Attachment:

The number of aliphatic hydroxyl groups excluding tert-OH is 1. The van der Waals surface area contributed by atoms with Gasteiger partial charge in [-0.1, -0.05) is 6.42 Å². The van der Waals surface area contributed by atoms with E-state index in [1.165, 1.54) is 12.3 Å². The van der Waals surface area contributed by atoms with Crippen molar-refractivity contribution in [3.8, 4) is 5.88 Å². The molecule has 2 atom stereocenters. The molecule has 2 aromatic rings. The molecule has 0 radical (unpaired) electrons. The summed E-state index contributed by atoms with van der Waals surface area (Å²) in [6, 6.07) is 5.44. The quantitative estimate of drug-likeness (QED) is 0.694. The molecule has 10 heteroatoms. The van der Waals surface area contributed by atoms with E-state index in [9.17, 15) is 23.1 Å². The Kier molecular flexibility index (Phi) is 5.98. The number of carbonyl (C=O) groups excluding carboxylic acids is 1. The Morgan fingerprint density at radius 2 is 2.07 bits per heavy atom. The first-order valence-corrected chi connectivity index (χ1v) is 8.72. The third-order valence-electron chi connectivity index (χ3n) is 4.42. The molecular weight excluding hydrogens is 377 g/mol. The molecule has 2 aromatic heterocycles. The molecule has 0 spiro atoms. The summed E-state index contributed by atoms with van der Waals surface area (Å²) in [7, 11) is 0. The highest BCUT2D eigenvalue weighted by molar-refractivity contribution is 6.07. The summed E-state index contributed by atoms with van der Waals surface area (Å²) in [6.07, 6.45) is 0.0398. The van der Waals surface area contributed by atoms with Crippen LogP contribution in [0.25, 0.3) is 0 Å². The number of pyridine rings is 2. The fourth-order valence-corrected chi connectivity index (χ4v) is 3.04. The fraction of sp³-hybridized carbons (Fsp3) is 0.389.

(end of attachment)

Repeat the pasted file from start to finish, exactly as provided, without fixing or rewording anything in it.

The number of aliphatic hydroxyl groups excluding tert-OH is 1. The van der Waals surface area contributed by atoms with Gasteiger partial charge in [-0.1, -0.05) is 6.42 Å². The van der Waals surface area contributed by atoms with E-state index in [1.165, 1.54) is 12.3 Å². The van der Waals surface area contributed by atoms with Crippen molar-refractivity contribution in [3.8, 4) is 5.88 Å². The molecule has 2 atom stereocenters. The molecule has 2 aromatic rings. The molecule has 0 radical (unpaired) electrons. The summed E-state index contributed by atoms with van der Waals surface area (Å²) in [6, 6.07) is 5.44. The quantitative estimate of drug-likeness (QED) is 0.694. The molecule has 10 heteroatoms. The van der Waals surface area contributed by atoms with E-state index in [9.17, 15) is 23.1 Å². The Kier molecular flexibility index (Phi) is 5.98. The number of carbonyl (C=O) groups excluding carboxylic acids is 1. The Morgan fingerprint density at radius 2 is 2.07 bits per heavy atom. The first-order valence-corrected chi connectivity index (χ1v) is 8.72. The third-order valence-electron chi connectivity index (χ3n) is 4.42. The molecular weight excluding hydrogens is 377 g/mol. The molecule has 2 aromatic heterocycles. The molecule has 0 spiro atoms. The summed E-state index contributed by atoms with van der Waals surface area (Å²) in [7, 11) is 0. The highest BCUT2D eigenvalue weighted by molar-refractivity contribution is 6.07. The summed E-state index contributed by atoms with van der Waals surface area (Å²) in [6.07, 6.45) is 0.0398. The van der Waals surface area contributed by atoms with Crippen LogP contribution in [0.25, 0.3) is 0 Å². The number of pyridine rings is 2. The fourth-order valence-corrected chi connectivity index (χ4v) is 3.04. The fraction of sp³-hybridized carbons (Fsp3) is 0.389.